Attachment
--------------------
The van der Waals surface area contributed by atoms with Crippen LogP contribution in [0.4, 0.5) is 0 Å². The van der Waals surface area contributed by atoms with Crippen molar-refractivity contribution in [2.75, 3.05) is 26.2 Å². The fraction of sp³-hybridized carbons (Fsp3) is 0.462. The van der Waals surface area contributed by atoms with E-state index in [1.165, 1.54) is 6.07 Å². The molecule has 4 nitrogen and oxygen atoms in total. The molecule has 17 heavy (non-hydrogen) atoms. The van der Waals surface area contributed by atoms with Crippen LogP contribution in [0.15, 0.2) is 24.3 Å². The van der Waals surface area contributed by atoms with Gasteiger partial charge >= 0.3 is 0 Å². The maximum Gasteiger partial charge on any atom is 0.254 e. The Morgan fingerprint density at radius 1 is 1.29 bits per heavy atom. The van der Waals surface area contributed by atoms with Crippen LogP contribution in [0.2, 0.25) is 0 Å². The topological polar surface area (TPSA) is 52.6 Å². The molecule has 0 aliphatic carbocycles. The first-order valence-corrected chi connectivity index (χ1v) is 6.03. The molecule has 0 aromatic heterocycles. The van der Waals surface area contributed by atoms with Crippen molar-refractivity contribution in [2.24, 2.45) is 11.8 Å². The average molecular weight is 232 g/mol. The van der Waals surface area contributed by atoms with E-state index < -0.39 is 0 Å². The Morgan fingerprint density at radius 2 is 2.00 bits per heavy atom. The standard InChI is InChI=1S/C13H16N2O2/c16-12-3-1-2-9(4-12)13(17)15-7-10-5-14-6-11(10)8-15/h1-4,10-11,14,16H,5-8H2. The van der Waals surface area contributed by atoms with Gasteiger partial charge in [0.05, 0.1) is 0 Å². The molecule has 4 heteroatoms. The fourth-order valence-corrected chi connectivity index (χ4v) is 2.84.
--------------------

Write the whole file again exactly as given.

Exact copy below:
The van der Waals surface area contributed by atoms with Crippen LogP contribution in [0.4, 0.5) is 0 Å². The van der Waals surface area contributed by atoms with Crippen molar-refractivity contribution in [2.75, 3.05) is 26.2 Å². The fraction of sp³-hybridized carbons (Fsp3) is 0.462. The van der Waals surface area contributed by atoms with E-state index in [1.165, 1.54) is 6.07 Å². The molecule has 4 nitrogen and oxygen atoms in total. The molecule has 17 heavy (non-hydrogen) atoms. The van der Waals surface area contributed by atoms with Crippen LogP contribution in [0.15, 0.2) is 24.3 Å². The van der Waals surface area contributed by atoms with Gasteiger partial charge >= 0.3 is 0 Å². The maximum Gasteiger partial charge on any atom is 0.254 e. The Morgan fingerprint density at radius 1 is 1.29 bits per heavy atom. The van der Waals surface area contributed by atoms with Crippen LogP contribution in [0.2, 0.25) is 0 Å². The topological polar surface area (TPSA) is 52.6 Å². The molecule has 0 aliphatic carbocycles. The first-order valence-corrected chi connectivity index (χ1v) is 6.03. The molecule has 0 aromatic heterocycles. The van der Waals surface area contributed by atoms with Crippen molar-refractivity contribution in [2.24, 2.45) is 11.8 Å². The average molecular weight is 232 g/mol. The van der Waals surface area contributed by atoms with E-state index < -0.39 is 0 Å². The Morgan fingerprint density at radius 2 is 2.00 bits per heavy atom. The standard InChI is InChI=1S/C13H16N2O2/c16-12-3-1-2-9(4-12)13(17)15-7-10-5-14-6-11(10)8-15/h1-4,10-11,14,16H,5-8H2. The van der Waals surface area contributed by atoms with Gasteiger partial charge in [0.05, 0.1) is 0 Å². The molecule has 4 heteroatoms. The fourth-order valence-corrected chi connectivity index (χ4v) is 2.84.